Thursday, 9 January 2014

Oil and Gas Exploration in the North: Playing with Fire!

Oil and Gas Exploration in the North: Playing with Fire!
On September 12, 2013, while announcing the postponement of an earlier proposed inaugural meeting of the Association of Inland Basin States on Hydro-carbon deposit to discuss oil and gas exploration in northern Nigeria, the chairman of the Northern States Governors Forum (NSGF), Gov Mu’azu Babangida Aliyu of Niger State, through his spokesman, Danladi Ndayebo, expressed the Forum’s support to the ongoing efforts by the federal government to explore oil in the sedimentary basin of Northern Nigeria. In the past, however, the New Nigerian Development Company (NNDC) had complained that there was little progress in oil exploration in northern Nigeria due to lack of interest by the Nigerian National Petroleum Corporation and the multinational oil companies involved in the project. NNDC is owned by the 19 northern states and is involved in the project on behalf of the States.
Earlier this week, there was a meeting in Zamfara State to move the process of oil and gas exploration in the region forward. Of course in the light of events in the past few years in Nigeria, the renewed eagerness to begin such exploration in northern Nigeria is understandable. The Niger-Delta people have minced no words in telling the north that it is a parasite, feeding fat on “the former’s resources” and not wanting to let go. Indeed such aspersions have intensified with deepening contestations in the political arena around the oncoming elections in 2015. Infact the Niger-Deltans tell whoever cares to listen that they feed Nigeria and if things don’t go their way, they will waste no time in teaching her a painful lesson.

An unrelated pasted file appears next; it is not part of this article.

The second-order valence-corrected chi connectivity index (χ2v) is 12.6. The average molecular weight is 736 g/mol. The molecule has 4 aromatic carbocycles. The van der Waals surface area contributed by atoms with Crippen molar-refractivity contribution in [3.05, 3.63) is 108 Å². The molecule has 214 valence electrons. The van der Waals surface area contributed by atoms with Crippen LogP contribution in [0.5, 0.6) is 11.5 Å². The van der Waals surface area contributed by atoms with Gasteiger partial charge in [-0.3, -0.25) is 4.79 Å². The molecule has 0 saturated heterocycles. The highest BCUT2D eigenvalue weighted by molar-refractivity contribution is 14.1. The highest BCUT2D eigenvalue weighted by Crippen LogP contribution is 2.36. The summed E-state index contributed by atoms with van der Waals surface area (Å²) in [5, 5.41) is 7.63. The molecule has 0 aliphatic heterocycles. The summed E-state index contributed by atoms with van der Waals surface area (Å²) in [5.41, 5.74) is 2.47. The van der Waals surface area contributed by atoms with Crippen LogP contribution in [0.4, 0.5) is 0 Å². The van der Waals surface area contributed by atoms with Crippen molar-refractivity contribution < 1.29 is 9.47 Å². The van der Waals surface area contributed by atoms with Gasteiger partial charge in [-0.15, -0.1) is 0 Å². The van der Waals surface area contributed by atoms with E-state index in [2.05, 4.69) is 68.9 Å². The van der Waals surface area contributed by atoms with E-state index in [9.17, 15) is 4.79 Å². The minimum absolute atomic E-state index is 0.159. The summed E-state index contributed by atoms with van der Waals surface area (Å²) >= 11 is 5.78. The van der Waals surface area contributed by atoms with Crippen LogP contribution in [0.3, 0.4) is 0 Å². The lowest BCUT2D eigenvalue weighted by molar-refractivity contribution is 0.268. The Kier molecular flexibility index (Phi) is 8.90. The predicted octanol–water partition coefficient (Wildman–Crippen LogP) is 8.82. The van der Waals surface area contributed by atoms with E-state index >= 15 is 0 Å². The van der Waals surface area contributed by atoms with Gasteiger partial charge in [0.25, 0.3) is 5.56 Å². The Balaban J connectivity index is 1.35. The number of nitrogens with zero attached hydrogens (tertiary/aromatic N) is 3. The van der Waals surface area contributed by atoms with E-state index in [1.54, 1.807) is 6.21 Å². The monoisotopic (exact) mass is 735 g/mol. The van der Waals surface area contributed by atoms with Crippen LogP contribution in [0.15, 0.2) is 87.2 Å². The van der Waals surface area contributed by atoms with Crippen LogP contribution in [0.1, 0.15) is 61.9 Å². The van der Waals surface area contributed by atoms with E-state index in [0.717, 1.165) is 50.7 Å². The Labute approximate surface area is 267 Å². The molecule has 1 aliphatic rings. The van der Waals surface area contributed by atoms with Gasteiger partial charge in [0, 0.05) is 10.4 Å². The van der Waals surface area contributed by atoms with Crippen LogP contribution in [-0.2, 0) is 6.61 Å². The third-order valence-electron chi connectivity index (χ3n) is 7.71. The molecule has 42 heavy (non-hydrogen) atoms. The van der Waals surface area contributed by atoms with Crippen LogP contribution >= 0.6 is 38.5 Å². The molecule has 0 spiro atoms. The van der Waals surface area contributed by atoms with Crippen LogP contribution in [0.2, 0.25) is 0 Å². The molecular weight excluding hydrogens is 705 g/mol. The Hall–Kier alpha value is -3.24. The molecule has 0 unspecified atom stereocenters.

It is only natural that many a northerner, like the Mu’azu Babangida Aliyu, feels humiliated and so prove to these South-Southerners that “we too have this oil and even more… solid minerals!”  Infact a certain gentleman recently spewed spleen on a local radio in Kaduna after the President announced, on October 1, the take-off of the confab process, which, by the way, many in the north suspect to be a political ploy to intimidate her with secession. He said if anybody wants the country split, then so be it; the north is prepared and will infact be better off. He went on to mention the many resources in the region and make, rather hyperbolically, reference to the immense gold deposits that span from Kontagora to Gusau and most, if not all, parts of Zamfara State.
There is absolutely no problem with a people being irritated at being put down all the time and wanting to rid themselves of the insult; infact it is an honourable thing to do. But for a people to want to build an economic base on natural resources in the 21st century, which is an age of knowledge, is nothing short of a tragedy. It is even more so when one considers the story of Nigeria and oil – the Niger-Delta, particularly – in the last fifty or so odd years. It has been a story of tears and blood. There is nowhere in the global south that petroleum, and any other natural resource for that matter, has been explored and exploited that such activities have not left tears and blood in their trail. They have always served to fuel wars and more wars. The Niger-Delta crisis is direct fallout of such reality; infact Nigeria is extremely lucky that, so far, the situation has not conflagrated beyond what has obtained so far. Even so, given the unfolding of events, with all the undercurrents, and the kind of political class that this country has been afflicted with, only the merciful God will save Nigeria and Nigerians post-2015 elections.